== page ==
Gregson takes on councillors

Sharon Kemp | Bendigo Weekly | 12-Aug-2016

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THE seeming inability of City of Greater Bendigo councillors to act respectfully has forced a brain drain from executive offices at Lyttleton Terrace, according to former councillor Wayne Gregson who this week announced his nomination for another four-year stint.

Mr Gregson served as a councillor from 2004 to 2008 and was, until recently, electoral officer for Member for Northern Victoria Damian Drum which made him ineligible to serve in local government.

But he said he was motivated to try for the October 22 election in the Whipstick ward by the nomination of Bendigo businesswoman Margaret O’Rourke, and because he was disappointed by some of his fellow
nominees.

“Having a look at some of the people who are putting their hand up, I think some of them would not be good for council,” he told the Bendigo Weekly, adding that the role of councillors was to build on the work that had already been done.

Mr Gregson said the behaviour of some existing councillors bordered on “verbal bullying” and had caused the departure of some council executives who, whenever they had to be replaced, cost ratepayers more money.

Kennington resident and speech pathologist Susie Hawke also put her hand up this week as a contender in the Eppalock ward.

Ms Hawke said the focus of her campaign was to raise the profile of children and families in the municipality.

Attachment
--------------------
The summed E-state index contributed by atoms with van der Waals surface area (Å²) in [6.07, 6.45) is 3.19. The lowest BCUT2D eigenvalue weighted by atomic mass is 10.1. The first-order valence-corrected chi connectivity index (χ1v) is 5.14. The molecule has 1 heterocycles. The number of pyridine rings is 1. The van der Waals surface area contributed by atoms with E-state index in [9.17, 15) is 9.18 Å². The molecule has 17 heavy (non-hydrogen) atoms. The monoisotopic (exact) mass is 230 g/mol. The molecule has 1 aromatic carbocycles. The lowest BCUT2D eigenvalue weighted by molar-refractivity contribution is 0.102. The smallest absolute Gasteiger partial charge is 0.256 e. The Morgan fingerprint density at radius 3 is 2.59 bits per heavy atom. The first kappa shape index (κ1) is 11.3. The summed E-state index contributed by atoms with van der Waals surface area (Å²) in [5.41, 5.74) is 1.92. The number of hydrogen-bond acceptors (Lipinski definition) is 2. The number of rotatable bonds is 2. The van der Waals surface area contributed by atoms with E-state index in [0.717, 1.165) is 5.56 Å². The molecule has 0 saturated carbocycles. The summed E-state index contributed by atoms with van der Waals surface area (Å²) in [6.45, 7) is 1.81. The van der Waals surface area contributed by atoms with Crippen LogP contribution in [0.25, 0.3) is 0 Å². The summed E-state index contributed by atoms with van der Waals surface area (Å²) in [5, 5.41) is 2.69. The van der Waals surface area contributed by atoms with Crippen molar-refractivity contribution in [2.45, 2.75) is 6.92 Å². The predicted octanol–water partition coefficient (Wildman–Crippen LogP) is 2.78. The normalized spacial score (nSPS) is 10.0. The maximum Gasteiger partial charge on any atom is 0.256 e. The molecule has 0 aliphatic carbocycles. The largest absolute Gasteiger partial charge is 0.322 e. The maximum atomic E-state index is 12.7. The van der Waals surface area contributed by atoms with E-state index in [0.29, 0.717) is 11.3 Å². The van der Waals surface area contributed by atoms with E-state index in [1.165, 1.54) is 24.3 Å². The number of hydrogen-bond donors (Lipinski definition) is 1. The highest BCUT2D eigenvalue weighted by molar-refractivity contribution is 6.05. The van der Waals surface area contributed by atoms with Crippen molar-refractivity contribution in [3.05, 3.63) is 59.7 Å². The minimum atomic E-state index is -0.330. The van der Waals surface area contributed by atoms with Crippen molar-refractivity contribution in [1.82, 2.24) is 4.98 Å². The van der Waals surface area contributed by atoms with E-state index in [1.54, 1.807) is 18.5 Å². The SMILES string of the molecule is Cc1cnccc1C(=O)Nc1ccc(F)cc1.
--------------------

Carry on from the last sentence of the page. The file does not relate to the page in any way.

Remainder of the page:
“Local government is more than the old triple R (of) roads, rates and rubbish,” Ms Hawke said.

“It’s also more than information technology, housing and small business.

“I agree these are all issues local councils need to support and advance, but I would like to make children and families a high priority.

“The City of Greater Bendigo has a Municipal Early Years Plan with six priority themes.

“I would like to keep the council accountable to following through on all of these priority areas as a child’s start in life determines future outcomes including health, wellbeing, educational achievement and employment
opportunities.”

IT businessman Vaughan Williams has been campaigning for election in the Lockwood ward on the back of transparency and accountability.

“We need a proper register of what work is being done,” he said, referring to how council could improve transparency.

Mr Williams said the register should include the project, the percentage of work that is complete and the budget.

Mr Williams, who has worked for the Brisbane City Council as well as private sector multinationals, said he had submitted a response to this year’s budget, particularly about “the major decrease in funds for road, bridges, footpaths and drainage”. His comparisons are over four years of budget projections.

Better management of finances would allow the council to operate over the next four years without a rate rise.

“There is considerable capacity within council over the next four years to effectively cap rates at a zero per cent rate rise or at most current CPI,” he said.

“Excessive top level bureaucracy and staffing resources and the need to better manage finances (are) impediments to council future financial viability.”

But there were prospects for creating jobs if big businesses could be convinced to move their headquarters here.

Bendigo has the enticement in the form of low rents and room to build.

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